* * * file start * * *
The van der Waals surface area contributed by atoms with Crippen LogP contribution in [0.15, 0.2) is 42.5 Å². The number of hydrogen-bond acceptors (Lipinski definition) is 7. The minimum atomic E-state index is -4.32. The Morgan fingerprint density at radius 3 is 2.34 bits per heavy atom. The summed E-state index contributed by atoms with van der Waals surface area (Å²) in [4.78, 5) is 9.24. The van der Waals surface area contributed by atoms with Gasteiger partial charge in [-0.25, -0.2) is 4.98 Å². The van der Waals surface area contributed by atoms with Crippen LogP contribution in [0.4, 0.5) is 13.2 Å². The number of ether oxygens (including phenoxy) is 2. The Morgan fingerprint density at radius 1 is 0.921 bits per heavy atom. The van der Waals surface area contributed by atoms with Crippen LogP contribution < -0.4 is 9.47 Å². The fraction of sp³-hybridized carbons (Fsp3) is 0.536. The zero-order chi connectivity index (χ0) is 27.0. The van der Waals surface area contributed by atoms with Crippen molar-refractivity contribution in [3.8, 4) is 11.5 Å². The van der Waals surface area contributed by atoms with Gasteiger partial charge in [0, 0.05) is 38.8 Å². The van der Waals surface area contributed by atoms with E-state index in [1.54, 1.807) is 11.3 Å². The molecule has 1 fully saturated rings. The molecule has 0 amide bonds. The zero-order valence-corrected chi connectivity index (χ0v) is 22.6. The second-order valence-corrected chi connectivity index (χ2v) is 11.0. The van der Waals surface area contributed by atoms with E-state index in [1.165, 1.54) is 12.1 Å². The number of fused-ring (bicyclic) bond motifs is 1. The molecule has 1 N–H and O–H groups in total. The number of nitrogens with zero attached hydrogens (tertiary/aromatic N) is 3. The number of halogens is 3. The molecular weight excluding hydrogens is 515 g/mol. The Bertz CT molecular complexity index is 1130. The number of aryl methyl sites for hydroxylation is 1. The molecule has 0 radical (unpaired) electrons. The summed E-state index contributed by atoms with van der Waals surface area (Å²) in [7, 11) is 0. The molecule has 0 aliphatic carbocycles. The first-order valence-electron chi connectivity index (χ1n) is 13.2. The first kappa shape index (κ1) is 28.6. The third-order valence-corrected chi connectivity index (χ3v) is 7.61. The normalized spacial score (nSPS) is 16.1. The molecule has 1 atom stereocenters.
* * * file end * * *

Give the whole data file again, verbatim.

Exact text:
The van der Waals surface area contributed by atoms with Crippen LogP contribution in [0.15, 0.2) is 42.5 Å². The number of hydrogen-bond acceptors (Lipinski definition) is 7. The minimum atomic E-state index is -4.32. The Morgan fingerprint density at radius 3 is 2.34 bits per heavy atom. The summed E-state index contributed by atoms with van der Waals surface area (Å²) in [4.78, 5) is 9.24. The van der Waals surface area contributed by atoms with Gasteiger partial charge in [-0.25, -0.2) is 4.98 Å². The van der Waals surface area contributed by atoms with Crippen LogP contribution in [0.4, 0.5) is 13.2 Å². The number of ether oxygens (including phenoxy) is 2. The Morgan fingerprint density at radius 1 is 0.921 bits per heavy atom. The van der Waals surface area contributed by atoms with Crippen LogP contribution < -0.4 is 9.47 Å². The fraction of sp³-hybridized carbons (Fsp3) is 0.536. The zero-order chi connectivity index (χ0) is 27.0. The van der Waals surface area contributed by atoms with Crippen molar-refractivity contribution in [3.8, 4) is 11.5 Å². The van der Waals surface area contributed by atoms with Gasteiger partial charge in [0, 0.05) is 38.8 Å². The van der Waals surface area contributed by atoms with E-state index in [1.54, 1.807) is 11.3 Å². The molecule has 1 fully saturated rings. The molecule has 0 amide bonds. The zero-order valence-corrected chi connectivity index (χ0v) is 22.6. The second-order valence-corrected chi connectivity index (χ2v) is 11.0. The van der Waals surface area contributed by atoms with E-state index in [1.165, 1.54) is 12.1 Å². The number of fused-ring (bicyclic) bond motifs is 1. The molecule has 1 N–H and O–H groups in total. The number of nitrogens with zero attached hydrogens (tertiary/aromatic N) is 3. The number of halogens is 3. The molecular weight excluding hydrogens is 515 g/mol. The Bertz CT molecular complexity index is 1130. The number of aryl methyl sites for hydroxylation is 1. The molecule has 0 radical (unpaired) electrons. The summed E-state index contributed by atoms with van der Waals surface area (Å²) in [7, 11) is 0. The molecule has 0 aliphatic carbocycles. The first-order valence-electron chi connectivity index (χ1n) is 13.2. The first kappa shape index (κ1) is 28.6. The third-order valence-corrected chi connectivity index (χ3v) is 7.61. The normalized spacial score (nSPS) is 16.1. The molecule has 1 atom stereocenters.